X-Men: First Class addresses the question that has troubled humanity for decades: what if the tensest confrontation of the Cold War era was in fact a proxy battle between mutants?
Maybe not, but this fifth installment of the lucrative franchise takes us to the beginning of the X-Men story, to a time when mutants were not organized into competing teams but rather roamed the earth as free agents, unaware of the extent of their powers or the degree to which they could contribute to (or even manipulate) competing sides in the Cold War.
The film begins with a young Erik Lensherr (played by Bill Milner as a child and Michael Fassbender as an adult) in a Nazi concentration camp, discovering his ability to manipulate metal. An attempt by a sadistic Nazi scientist Dr. Schmidt (Kevin Bacon) to force young Erik to demonstrate the ability leads to Schmidt’s cold-blooded killing of Erik’s mother. The adult Erik’s desire for revenge becomes his raison d’être for the rest of the film.
In contrast, Charles Xavier (James McAvoy) has a cushy, almost hedonistic time at his home in Westchester and at Oxford University, where he earns a doctorate in mutantology and becomes the world’s foremost expert on the subject. This expertise draws the interest of the CIA, and soon he is helping U.S. intelligence agents build up an army of mutants from around the globe in order to fight the powerful and manipulative Schmidt, who now trots the globe under the identity of Sebastian Shaw and has a scheme to leave the planet in smoking ruin.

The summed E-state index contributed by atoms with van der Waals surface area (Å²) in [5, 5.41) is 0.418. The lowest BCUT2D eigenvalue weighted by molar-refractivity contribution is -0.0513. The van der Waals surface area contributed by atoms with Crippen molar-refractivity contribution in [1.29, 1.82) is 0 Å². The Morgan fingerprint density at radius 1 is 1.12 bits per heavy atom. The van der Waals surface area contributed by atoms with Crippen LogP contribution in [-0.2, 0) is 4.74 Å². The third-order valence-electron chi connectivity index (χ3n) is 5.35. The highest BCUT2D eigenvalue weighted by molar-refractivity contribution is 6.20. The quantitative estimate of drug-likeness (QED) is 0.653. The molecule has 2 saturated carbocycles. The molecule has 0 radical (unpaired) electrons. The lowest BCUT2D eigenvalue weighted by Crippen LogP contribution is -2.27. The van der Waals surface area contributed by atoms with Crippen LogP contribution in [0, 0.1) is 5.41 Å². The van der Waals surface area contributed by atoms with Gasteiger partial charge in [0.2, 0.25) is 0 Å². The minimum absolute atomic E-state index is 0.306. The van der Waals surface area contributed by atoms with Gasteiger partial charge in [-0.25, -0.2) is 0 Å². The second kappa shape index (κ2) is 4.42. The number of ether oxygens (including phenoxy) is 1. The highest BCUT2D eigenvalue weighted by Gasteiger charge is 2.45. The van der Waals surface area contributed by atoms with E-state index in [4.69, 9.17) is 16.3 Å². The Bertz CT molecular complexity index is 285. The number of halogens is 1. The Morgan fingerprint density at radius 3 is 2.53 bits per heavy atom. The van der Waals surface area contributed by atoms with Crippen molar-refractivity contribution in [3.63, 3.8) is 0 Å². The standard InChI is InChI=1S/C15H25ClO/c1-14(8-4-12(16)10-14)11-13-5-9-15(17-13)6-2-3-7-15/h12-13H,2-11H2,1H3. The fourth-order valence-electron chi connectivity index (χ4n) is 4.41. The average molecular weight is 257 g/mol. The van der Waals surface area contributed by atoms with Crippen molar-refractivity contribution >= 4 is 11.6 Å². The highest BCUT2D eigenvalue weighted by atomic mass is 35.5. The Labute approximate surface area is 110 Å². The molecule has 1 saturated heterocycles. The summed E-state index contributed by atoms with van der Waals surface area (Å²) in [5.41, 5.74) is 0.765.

Being a prequel, X-Men: First Class contains all of the sequences that viewers of prequel films, from The Phantom Menace to Batman Begins, would expect. Xavier assembles the mutants he recruits into a training camp, where they struggle to hone their abilities under his guidance. Some viewers (present company included) may find this portion of the film tedious, as the plot advances little even as the gears turn into place, and there are so many characters that none of them really develop in the eyes of the audience beyond whatever special ability they hold. As the film went on, I found myself more and more indifferent to their fates, with the exception of Erik, whose compellingly tormented quest to avenge his mother’s death makes him the standout of the film.
Along the way, the film touches on a variety of humanist themes, although at times the treatment is maddeningly superficial. Characters struggle with the fact that they’re different, with two in particular exploring how they can permanently alter their appearances so that they no longer stand out as mutants. But this also leads to many affirmations of mutant identity–at one point, a character exclaims that, rather than the mutants aspiring to be more like society, “society should aspire to be more like us.”
Humanists who have been ostracized for their non-belief may be able to relate closely to that sentiment (and the film, indeed, draws upon language and imagery from both the civil rights and the LGBT rights movements in order to make the parallels clear). But the film is too anxious for the final fiery confrontation to fully explore these gentler themes in depth, and it also undermines its message at times by treating characters played by minority actors in the same, tired ways that so many films have in the past (such as the troubling trope of killing black characters early in the film).
Fans of the X-Men franchise will find plenty to please them in this latest installment, while summer blockbuster-seekers will be happily entertained. Seekers of a deeper humanist message, though, may find themselves a little undernourished.